Well, I added that text because based on the recent deletion of Research Psychologist, it seemed to be an accurate description of the norm. But that was a short article, about one paragraph, that mentioned mostly the controversies about him; I was wondering, if we had a longer article about someone, whether it would be appropriate to have a brief mention of controversies. If we went to minimize drama, we'll avoid saying anything negative about anyone, but then we'll be potentially depriving readers of information they might want to know. Leucosticte (talk) 11:26, 11 March 2014 (UTC)

Interesting discussion! Personally, I would suggest that where possible, it would be nice to highlight positives of wiki people. However, if a wiki person has done something bad - and that bad something directly had an effect on their wiki (or indeed another wiki), then we should include that. If a wiki person has only bad attributes, and no redeeming features, then it might be best to create a simple stub-like article and then provide a link to their bio on another wiki.

I do think we would be doing a dis-service if we only included people with positive attributes, or only included positive attributes of people whom had negative or indifferent attributes which affected the wiki world. Love these kinds of constructive discussions, keep the creative thoughts flowing! :)))) Sean, aka Hoof HeartedAdmin / 'Crattalk2HH 19:45, 6 May 2014 (UTC)

"bad" too is a matter of opinion. E.g., suppose someone says "Mr. X is an admirer of Adolf Hitler". Mr. X might be quite proud of this, and have no problem with the world knowing, but another user might say "We shouldn't attack him like that, by pointing out something others are likely to think badly of him about."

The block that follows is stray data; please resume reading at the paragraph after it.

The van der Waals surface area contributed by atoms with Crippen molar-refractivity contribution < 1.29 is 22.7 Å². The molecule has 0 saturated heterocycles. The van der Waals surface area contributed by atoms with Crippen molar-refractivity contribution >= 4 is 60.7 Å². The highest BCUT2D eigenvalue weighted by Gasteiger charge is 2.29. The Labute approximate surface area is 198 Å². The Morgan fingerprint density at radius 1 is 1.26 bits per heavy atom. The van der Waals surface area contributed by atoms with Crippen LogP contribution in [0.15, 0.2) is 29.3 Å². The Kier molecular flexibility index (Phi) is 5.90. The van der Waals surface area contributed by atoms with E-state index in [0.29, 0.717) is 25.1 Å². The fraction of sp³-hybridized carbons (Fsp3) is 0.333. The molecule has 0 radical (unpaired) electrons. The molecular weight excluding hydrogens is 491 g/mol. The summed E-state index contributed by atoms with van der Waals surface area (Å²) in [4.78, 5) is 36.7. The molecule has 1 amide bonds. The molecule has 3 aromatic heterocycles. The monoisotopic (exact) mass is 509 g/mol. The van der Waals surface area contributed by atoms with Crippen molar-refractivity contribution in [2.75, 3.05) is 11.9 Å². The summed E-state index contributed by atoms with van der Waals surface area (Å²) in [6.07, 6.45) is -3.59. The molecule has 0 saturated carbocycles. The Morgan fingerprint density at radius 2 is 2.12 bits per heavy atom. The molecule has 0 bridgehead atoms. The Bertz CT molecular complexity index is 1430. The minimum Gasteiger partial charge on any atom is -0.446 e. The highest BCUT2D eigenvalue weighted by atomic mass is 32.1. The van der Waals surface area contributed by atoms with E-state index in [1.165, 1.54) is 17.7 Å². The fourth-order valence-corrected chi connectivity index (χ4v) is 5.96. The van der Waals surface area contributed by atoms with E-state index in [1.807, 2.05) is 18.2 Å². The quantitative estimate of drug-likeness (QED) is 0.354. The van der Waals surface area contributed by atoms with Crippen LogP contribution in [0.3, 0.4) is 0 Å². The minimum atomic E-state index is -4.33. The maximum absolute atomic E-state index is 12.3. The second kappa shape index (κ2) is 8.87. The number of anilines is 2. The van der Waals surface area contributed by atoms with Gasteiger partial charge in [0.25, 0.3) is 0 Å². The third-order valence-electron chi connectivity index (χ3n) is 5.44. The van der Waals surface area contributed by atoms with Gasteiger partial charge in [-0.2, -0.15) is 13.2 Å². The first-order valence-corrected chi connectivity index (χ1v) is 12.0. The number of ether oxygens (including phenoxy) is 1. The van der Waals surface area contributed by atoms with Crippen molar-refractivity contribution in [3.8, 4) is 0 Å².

One could also say, "Mr. X was banned from FooWiki and BarWiki, with 'disruption' cited as the reason." Mr. X might actually want attention drawn to this, because anyone who looks at the history will see that the accusations were unfounded and that his bans were therefore unjustified (on those grounds, anyway). But someone looking at it only superficially might say "This is an attack article that makes it sound like Mr. X has done a lot of bad stuff" when in reality, all it said was that certain actions were taken based on certain allegations.
Also, some users take pride in disrupting wikis. Some RationalWikians, for instance, delight in editing Conservapedia in ways that are unwelcome there, and in bragging about it on their site. Some Encyclopedia Dramaticans (GNAA, I guess it would be) are the same way about their acts of blatant vandalism. Some people, including those who hold a high rank (sysop, bureaucrat, moderator, etc.) on various wikis, think they're doing a good deed with their "lulzworthy" disruption of other sites, or their interference with the orderly operation of a site that they think is a bad wiki (i.e. a wiki that doesn't conform to what they think are good standards).
The wikisphere has different norms than other communities; there's more tolerance for pulling pranks and being a pest, because anything can be fairly easily reverted. Sockpuppetry is engaged in all the time, without carrying the stigma it would if someone were to be caught deceptively operating under a fake identity in real life. Therefore, accusations of behaving dickishly are not such a big a deal, and I think we need not worry so much about exposing the truth, especially when there are contribution histories to prove what we write. In my opinion, we just shouldn't do total hatchet jobs on the one hand, or glowing PR jobs on the other, in those situations in which the truth is somewhere in the middle. Leucosticte (talk) 20:50, 6 May 2014 (UTC)